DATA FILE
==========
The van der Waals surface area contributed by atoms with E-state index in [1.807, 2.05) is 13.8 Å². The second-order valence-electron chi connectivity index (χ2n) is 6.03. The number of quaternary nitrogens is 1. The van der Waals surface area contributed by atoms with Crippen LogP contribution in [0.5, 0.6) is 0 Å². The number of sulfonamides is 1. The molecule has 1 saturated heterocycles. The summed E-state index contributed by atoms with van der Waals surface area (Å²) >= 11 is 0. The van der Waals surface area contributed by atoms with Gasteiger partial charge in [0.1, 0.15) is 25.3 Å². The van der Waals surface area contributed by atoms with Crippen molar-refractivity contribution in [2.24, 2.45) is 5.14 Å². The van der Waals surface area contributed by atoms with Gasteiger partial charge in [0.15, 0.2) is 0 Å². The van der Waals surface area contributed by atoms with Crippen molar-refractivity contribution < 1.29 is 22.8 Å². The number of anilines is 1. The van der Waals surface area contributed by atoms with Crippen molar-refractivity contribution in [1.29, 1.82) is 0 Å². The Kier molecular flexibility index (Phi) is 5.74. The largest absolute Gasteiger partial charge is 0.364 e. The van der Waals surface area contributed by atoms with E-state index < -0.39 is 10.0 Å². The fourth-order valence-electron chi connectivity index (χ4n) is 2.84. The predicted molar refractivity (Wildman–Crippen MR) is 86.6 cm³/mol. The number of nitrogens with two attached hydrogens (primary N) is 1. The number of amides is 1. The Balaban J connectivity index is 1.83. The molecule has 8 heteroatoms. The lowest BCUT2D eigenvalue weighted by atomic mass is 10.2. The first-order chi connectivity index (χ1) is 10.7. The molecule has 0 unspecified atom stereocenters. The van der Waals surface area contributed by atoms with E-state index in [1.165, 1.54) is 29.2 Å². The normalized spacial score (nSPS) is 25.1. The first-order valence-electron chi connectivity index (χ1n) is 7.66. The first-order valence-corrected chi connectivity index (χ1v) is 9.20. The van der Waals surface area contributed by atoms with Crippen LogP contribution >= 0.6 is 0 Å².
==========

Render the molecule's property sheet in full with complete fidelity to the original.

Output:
The van der Waals surface area contributed by atoms with E-state index in [1.807, 2.05) is 13.8 Å². The second-order valence-electron chi connectivity index (χ2n) is 6.03. The number of quaternary nitrogens is 1. The van der Waals surface area contributed by atoms with Crippen LogP contribution in [0.5, 0.6) is 0 Å². The number of sulfonamides is 1. The molecule has 1 saturated heterocycles. The summed E-state index contributed by atoms with van der Waals surface area (Å²) >= 11 is 0. The van der Waals surface area contributed by atoms with Gasteiger partial charge in [0.1, 0.15) is 25.3 Å². The van der Waals surface area contributed by atoms with Crippen molar-refractivity contribution in [2.24, 2.45) is 5.14 Å². The van der Waals surface area contributed by atoms with Gasteiger partial charge in [0.15, 0.2) is 0 Å². The van der Waals surface area contributed by atoms with Crippen molar-refractivity contribution < 1.29 is 22.8 Å². The number of anilines is 1. The van der Waals surface area contributed by atoms with Crippen molar-refractivity contribution in [1.29, 1.82) is 0 Å². The Kier molecular flexibility index (Phi) is 5.74. The largest absolute Gasteiger partial charge is 0.364 e. The van der Waals surface area contributed by atoms with E-state index < -0.39 is 10.0 Å². The fourth-order valence-electron chi connectivity index (χ4n) is 2.84. The predicted molar refractivity (Wildman–Crippen MR) is 86.6 cm³/mol. The number of nitrogens with two attached hydrogens (primary N) is 1. The number of amides is 1. The Balaban J connectivity index is 1.83. The molecule has 8 heteroatoms. The lowest BCUT2D eigenvalue weighted by atomic mass is 10.2. The first-order chi connectivity index (χ1) is 10.7. The molecule has 0 unspecified atom stereocenters. The van der Waals surface area contributed by atoms with E-state index in [1.165, 1.54) is 29.2 Å². The normalized spacial score (nSPS) is 25.1. The first-order valence-electron chi connectivity index (χ1n) is 7.66. The first-order valence-corrected chi connectivity index (χ1v) is 9.20. The van der Waals surface area contributed by atoms with Crippen LogP contribution >= 0.6 is 0 Å².